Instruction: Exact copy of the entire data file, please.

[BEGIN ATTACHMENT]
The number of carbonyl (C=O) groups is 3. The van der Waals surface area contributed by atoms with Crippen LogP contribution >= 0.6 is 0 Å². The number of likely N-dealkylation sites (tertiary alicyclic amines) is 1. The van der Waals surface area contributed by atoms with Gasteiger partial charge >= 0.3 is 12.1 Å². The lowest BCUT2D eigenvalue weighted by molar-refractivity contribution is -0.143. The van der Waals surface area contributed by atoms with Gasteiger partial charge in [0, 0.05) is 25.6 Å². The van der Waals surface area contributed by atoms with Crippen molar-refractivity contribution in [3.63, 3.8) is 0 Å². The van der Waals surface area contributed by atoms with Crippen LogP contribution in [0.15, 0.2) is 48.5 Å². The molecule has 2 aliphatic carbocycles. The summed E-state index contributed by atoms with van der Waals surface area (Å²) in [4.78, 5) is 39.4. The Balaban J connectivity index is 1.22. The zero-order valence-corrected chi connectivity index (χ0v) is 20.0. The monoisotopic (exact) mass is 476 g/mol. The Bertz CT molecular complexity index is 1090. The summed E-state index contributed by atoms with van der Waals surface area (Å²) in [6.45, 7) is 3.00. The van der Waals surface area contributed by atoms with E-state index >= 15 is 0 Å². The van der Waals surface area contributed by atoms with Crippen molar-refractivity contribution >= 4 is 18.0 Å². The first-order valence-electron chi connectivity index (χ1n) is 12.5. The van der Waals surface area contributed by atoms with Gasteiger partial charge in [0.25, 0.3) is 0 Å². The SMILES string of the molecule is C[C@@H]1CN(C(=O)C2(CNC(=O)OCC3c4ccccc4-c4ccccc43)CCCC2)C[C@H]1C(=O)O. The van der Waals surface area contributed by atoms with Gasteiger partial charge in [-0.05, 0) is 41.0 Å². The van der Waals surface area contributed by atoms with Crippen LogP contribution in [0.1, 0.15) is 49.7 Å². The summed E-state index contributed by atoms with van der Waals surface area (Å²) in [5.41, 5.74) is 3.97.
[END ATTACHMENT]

The number of carbonyl (C=O) groups is 3. The van der Waals surface area contributed by atoms with Crippen LogP contribution >= 0.6 is 0 Å². The number of likely N-dealkylation sites (tertiary alicyclic amines) is 1. The van der Waals surface area contributed by atoms with Gasteiger partial charge >= 0.3 is 12.1 Å². The lowest BCUT2D eigenvalue weighted by molar-refractivity contribution is -0.143. The van der Waals surface area contributed by atoms with Gasteiger partial charge in [0, 0.05) is 25.6 Å². The van der Waals surface area contributed by atoms with Crippen molar-refractivity contribution in [3.63, 3.8) is 0 Å². The van der Waals surface area contributed by atoms with Crippen LogP contribution in [0.15, 0.2) is 48.5 Å². The molecule has 2 aliphatic carbocycles. The summed E-state index contributed by atoms with van der Waals surface area (Å²) in [4.78, 5) is 39.4. The Balaban J connectivity index is 1.22. The zero-order valence-corrected chi connectivity index (χ0v) is 20.0. The monoisotopic (exact) mass is 476 g/mol. The Bertz CT molecular complexity index is 1090. The summed E-state index contributed by atoms with van der Waals surface area (Å²) in [6.45, 7) is 3.00. The van der Waals surface area contributed by atoms with E-state index >= 15 is 0 Å². The van der Waals surface area contributed by atoms with Crippen molar-refractivity contribution >= 4 is 18.0 Å². The first-order valence-electron chi connectivity index (χ1n) is 12.5. The van der Waals surface area contributed by atoms with Gasteiger partial charge in [0.25, 0.3) is 0 Å². The SMILES string of the molecule is C[C@@H]1CN(C(=O)C2(CNC(=O)OCC3c4ccccc4-c4ccccc43)CCCC2)C[C@H]1C(=O)O. The van der Waals surface area contributed by atoms with Gasteiger partial charge in [-0.05, 0) is 41.0 Å². The van der Waals surface area contributed by atoms with Crippen LogP contribution in [0.1, 0.15) is 49.7 Å². The summed E-state index contributed by atoms with van der Waals surface area (Å²) in [5.41, 5.74) is 3.97.